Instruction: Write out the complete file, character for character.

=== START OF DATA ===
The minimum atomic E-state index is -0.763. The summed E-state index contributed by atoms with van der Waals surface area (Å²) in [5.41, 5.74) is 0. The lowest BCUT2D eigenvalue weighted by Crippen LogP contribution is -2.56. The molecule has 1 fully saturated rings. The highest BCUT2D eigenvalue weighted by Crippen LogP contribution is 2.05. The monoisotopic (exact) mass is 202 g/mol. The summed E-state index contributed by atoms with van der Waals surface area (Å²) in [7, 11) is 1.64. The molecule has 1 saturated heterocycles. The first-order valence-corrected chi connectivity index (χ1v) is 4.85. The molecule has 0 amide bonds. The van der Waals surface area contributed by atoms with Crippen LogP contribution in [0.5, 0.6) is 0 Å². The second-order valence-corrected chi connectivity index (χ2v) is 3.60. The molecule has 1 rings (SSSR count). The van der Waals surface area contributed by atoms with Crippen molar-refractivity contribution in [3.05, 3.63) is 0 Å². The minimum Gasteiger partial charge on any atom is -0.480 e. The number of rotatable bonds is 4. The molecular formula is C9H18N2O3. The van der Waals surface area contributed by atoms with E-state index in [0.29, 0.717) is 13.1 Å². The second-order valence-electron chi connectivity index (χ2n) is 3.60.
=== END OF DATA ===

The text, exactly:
The minimum atomic E-state index is -0.763. The summed E-state index contributed by atoms with van der Waals surface area (Å²) in [5.41, 5.74) is 0. The lowest BCUT2D eigenvalue weighted by Crippen LogP contribution is -2.56. The molecule has 1 fully saturated rings. The highest BCUT2D eigenvalue weighted by Crippen LogP contribution is 2.05. The monoisotopic (exact) mass is 202 g/mol. The summed E-state index contributed by atoms with van der Waals surface area (Å²) in [7, 11) is 1.64. The molecule has 1 saturated heterocycles. The first-order valence-corrected chi connectivity index (χ1v) is 4.85. The molecule has 0 amide bonds. The van der Waals surface area contributed by atoms with Crippen LogP contribution in [0.5, 0.6) is 0 Å². The second-order valence-corrected chi connectivity index (χ2v) is 3.60. The molecule has 1 rings (SSSR count). The van der Waals surface area contributed by atoms with Crippen molar-refractivity contribution in [3.05, 3.63) is 0 Å². The minimum Gasteiger partial charge on any atom is -0.480 e. The number of rotatable bonds is 4. The molecular formula is C9H18N2O3. The van der Waals surface area contributed by atoms with E-state index in [0.29, 0.717) is 13.1 Å². The second-order valence-electron chi connectivity index (χ2n) is 3.60.